Why Most People Don’t Really Change

Most people don’t change; they just become more the way they already are.

I must have said these words hundreds of times in my life — to clients, family and friends.  While there are exceptions, most people find change difficult for several reasons.  They don’t know themselves very well, to begin with.  Few people have an accurate view of who they are and therefore don’t recognize the aspects of themselves that could use improvement.  Most people want to believe they’re well-balanced and even exceptional in many ways:  how many of your friends would describe themselves as creative, talented or intelligent?  Do you know anyone who would say to you, I’m just average?  We all want to think of ourselves as special and gifted.

Then there is the human propensity to explain one’s difficulties, short-comings and failures by blaming somebody else.  Look around you at the people you know.  The co-worker who’s careless and lazy but blames her poor evaluations on an exacting boss, or colleagues who have it out for her.  The cousin who gets under your skin because in every story he tells, he paints himself as a victim.  Have you ever known anyone who told you, “I got fired because I was doing a lousy job,” or “A lot of bad things have happened in my life because I make so many impulsive bad choices?”  Few people are willing to accept that their own character traits and choices are the main determinants of the kind of life they lead.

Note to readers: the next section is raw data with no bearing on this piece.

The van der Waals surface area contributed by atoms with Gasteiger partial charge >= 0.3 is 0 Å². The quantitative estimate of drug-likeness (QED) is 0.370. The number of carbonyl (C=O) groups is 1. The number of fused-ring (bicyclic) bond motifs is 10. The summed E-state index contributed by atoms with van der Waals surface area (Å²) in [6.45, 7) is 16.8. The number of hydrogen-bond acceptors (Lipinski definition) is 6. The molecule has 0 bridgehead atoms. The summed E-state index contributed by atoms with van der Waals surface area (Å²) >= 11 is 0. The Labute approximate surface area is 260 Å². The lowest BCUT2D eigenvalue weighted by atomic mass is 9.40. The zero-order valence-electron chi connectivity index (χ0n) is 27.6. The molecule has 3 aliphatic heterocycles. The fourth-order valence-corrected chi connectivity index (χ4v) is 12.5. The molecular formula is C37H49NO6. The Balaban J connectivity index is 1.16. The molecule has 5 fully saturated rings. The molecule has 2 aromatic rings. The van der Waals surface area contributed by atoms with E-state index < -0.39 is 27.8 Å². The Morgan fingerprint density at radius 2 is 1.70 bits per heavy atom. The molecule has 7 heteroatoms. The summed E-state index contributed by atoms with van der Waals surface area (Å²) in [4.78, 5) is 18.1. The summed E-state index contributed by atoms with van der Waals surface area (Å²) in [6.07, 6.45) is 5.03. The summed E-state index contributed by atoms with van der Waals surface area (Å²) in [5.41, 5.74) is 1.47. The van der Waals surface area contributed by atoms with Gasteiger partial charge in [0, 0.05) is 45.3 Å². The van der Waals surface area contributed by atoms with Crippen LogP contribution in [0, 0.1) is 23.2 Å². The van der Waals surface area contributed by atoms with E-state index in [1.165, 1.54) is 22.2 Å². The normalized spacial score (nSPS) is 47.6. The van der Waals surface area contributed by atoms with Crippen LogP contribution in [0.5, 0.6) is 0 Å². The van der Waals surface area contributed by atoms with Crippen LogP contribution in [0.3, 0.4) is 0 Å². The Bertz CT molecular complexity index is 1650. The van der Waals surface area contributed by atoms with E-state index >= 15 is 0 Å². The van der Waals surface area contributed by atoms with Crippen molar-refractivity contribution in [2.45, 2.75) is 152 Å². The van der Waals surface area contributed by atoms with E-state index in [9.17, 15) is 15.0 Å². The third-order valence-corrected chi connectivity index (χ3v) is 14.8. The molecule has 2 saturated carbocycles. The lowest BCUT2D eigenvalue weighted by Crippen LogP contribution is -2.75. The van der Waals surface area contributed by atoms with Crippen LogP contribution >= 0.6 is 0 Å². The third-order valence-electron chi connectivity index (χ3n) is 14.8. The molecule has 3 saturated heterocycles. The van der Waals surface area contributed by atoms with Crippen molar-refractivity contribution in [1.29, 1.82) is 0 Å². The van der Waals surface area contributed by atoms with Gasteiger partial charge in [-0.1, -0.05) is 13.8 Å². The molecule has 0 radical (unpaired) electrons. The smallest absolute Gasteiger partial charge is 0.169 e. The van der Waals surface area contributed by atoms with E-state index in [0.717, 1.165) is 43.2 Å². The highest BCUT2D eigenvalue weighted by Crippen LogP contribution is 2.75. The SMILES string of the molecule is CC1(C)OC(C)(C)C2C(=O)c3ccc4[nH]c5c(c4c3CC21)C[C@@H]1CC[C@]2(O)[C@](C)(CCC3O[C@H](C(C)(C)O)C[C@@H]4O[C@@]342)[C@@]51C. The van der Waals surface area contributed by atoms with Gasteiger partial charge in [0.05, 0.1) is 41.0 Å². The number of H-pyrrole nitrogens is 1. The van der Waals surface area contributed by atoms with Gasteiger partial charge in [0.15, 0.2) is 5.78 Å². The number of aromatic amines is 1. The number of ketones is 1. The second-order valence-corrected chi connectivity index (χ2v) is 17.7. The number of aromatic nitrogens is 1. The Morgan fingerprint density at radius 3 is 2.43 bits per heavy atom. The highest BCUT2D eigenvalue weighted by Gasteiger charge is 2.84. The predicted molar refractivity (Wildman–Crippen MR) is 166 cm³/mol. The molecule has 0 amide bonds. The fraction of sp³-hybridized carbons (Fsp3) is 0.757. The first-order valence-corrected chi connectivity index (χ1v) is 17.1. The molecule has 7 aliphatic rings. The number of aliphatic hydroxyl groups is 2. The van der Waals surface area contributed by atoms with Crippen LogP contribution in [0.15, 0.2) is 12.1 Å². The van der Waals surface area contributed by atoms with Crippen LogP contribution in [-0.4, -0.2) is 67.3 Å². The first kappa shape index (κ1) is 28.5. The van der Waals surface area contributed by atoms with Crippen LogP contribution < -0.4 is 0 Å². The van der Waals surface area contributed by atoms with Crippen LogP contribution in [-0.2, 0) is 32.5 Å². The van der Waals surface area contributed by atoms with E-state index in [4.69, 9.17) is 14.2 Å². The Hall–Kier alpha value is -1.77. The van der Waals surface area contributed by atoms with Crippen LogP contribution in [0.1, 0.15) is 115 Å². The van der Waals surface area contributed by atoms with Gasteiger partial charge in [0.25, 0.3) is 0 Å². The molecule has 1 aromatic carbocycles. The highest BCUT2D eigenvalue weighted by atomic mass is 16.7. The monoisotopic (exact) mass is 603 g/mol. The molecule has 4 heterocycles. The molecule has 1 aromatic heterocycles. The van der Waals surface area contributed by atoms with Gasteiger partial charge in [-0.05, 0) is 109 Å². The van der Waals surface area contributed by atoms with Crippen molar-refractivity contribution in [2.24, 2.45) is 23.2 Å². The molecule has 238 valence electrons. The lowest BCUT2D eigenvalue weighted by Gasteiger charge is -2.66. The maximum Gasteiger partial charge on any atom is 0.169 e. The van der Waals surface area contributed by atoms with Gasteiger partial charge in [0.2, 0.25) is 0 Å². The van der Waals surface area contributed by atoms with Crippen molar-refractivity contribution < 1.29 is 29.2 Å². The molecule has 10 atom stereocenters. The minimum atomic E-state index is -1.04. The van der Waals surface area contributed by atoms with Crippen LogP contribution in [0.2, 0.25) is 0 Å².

Continue “Why Most People Don’t Really Change”

Psychological Defensiveness and Self-Deception

[NOTE:  OTHER ARTICLES ON THIS SITE THAT DEAL WITH THE ISSUE OF PSYCHOLOGICAL DEFENSES CAN BE FOUND UNDER THE SUBJECT MENU HEADING “DEFENSE MECHANISMS” IN THE SIDEBAR AT THE RIGHT.]

Almost everyone understands the basic concept of psychological defense mechanisms.  At one time or another, we’ve all said (or been told), “Stop being so defensive!” We understand that the defensive person is protesting a little too strongly against something he or she doesn’t want to admit is true. Take that dynamic inside the mind and you have an internal defense.

One of my favorite theorists, Roger Money-Kyrle, looked back over his long career as a therapist and the different ways he had conceived of defenses; in the end, he came to think of them as lies we tell ourselves to ward off truths too painful to accept or unbearable emotions and feelings.  What makes them so difficult for us to recognize ourselves is that we’ve spent a lifetime believing those lies and we want to go right on believing them because the alternative is to feel pain.  It’s much easier to identify someone else’s defenses than our own.

If you think about your friends and family, I’ll bet you can identify someone with a defense that you and others around him can easily see but he can’t.  For example, I have an acquaintance who regularly falls out with her other friends and becomes indignant about the insensitive ways they treat her.  The other person is always to blame for the disagreement.  She isn’t my client, and I’ve never talked to her about this pattern, but I’m fairly confident she suffers from deep-seated feelings of shame and unworthiness.  She can’t face those emotions and wards them off with an indignant sense that others have treated her badly.